Newly unsealed documents from Stearns County shine new light on the long and frustrating search for 11-year-old Jacob Wetterling, who was abducted not far from his rural St. Joseph, Minn., home in October 1989.

The documents, unsealed Friday, detail the 2010 search of property belonging to one of the Wetterling family’s neighbors, as well as searches of property for the boy’s actual killer — Danny Heinrich of Paynesville, Minn. — and a Paynesville sex offender and acquaintance of Heinrich’s.

Jacob was abducted in front of the home of Daniel Rassier, a local music teacher. For almost 30 years, Rassier faced intensive, embarrassing scrutiny because he lived nearest to the spot where Jacob disappeared. Over the years, authorities searched Rassier’s home, rifled through his computer, collected his DNA and dug up his yard. They interviewed his parents and a woman he dated. They tailed him as he went about his daily routine and interviewed him under hypnosis.

In 2009, officers fitted Jacob’s mother, Patty Wetterling, with a wire and sent her to intercept Rassier and talk to him about the night of Oct. 22, 1989, when her son was abducted on a road near the entrance to Rassier’s driveway.

With law enforcement listening in, Patty Wetterling intercepted Rassier as he was coming out of a health club in St. Cloud on Oct. 30, 2009. She struck up a conversation about the night of the abduction.

“Patty asked Rassier if he knew what happened to Jacob,” read the search warrant, which had been sealed since 2010. “Rassier responded, ‘No, no one knows for sure. I do know, however, that the driver of the car was the person who did it.’ ”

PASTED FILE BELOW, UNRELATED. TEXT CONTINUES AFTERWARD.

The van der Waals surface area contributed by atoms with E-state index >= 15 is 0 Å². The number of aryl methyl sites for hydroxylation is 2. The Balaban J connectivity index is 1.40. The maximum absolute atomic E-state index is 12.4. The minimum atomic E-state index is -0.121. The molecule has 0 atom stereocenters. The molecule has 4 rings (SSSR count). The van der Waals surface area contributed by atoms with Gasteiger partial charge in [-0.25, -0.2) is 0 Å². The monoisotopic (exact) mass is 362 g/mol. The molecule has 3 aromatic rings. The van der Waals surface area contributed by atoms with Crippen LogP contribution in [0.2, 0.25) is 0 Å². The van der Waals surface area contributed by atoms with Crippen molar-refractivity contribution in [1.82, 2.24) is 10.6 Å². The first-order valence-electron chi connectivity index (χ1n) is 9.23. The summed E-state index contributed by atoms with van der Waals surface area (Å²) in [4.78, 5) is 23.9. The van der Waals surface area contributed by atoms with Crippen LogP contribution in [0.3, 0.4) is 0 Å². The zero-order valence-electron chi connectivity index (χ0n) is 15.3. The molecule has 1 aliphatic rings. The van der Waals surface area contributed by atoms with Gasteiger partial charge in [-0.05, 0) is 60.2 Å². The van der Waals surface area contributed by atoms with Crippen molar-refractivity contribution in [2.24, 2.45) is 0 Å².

In the end, Rassier was proved right. In federal court this week, Heinrich, jailed for the past 11 months on child pornography charges, confessed to abducting, molesting and killing Jacob and kidnapping and sexually assaulting a 12-year-old boy nine months earlier in nearby Cold Spring, Minn.

Shoe prints and tire tracks that matched Heinrich’s shoes and vehicle were found in Rassier’s gravel driveway.

Heinrich would later tell investigators that he waited in his blue car at the end of the Rassier family’s long driveway for 20 minutes until Jacob, his brother and best friend biked past on the rural dirt road.

Until Heinrich’s arrest last October on the child pornography charges, Rassier was under scrutiny. There was no search of his home or property on the night of the abduction, which left law enforcement officers with nagging suspicions. In 2004, they informed the Rassier family that they considered Daniel Rassier a suspect.

In 2010, Rassier was named a “person of interest” in Jacob’s disappearance and investigators spent two days going through the home he shared with his parents and searching the family farm with excavation equipment and cadaver dogs.

The dogs repeatedly signaled the presence of blood or “decomposing human remains” on the property. They sounded the alert in outbuildings, led investigators to suspicious stains and spatter on walls and a 3-foot-long wooden box, used for storing blankets, that seemed large enough to hide a body.

Through the lens of the Wetterling abduction, everything Rassier did somehow seemed suspicious.

“Dan Rassier is an avid runner, including running marathons throughout the United States,” the search warrant notes at one point. “Rassier stated in a news article that he runs to suppress pain. Your affiant believes that this pain may be associated with the events described herein.”

At another point, investigators noted that “the age of the children at the time of the abduction is the age that Rassier teaches at his job as a schoolteacher [and] that Rassier has no known dating history beyond that described herein.”

Rassier mentioned his fears about police scrutiny while talking with Patty Wetterling, unaware that the investigators were listening in.

“Patty Wetterling asked where Jacob could be,” the search warrant document stated. Rassier mentioned his worry that since everyone knew he was a suspect, the real killer might return to hide Jacob’s body on his property.

“Rassier said that he had this fear in the back of his mind, and that the police have made him feel so guilty,” the document read.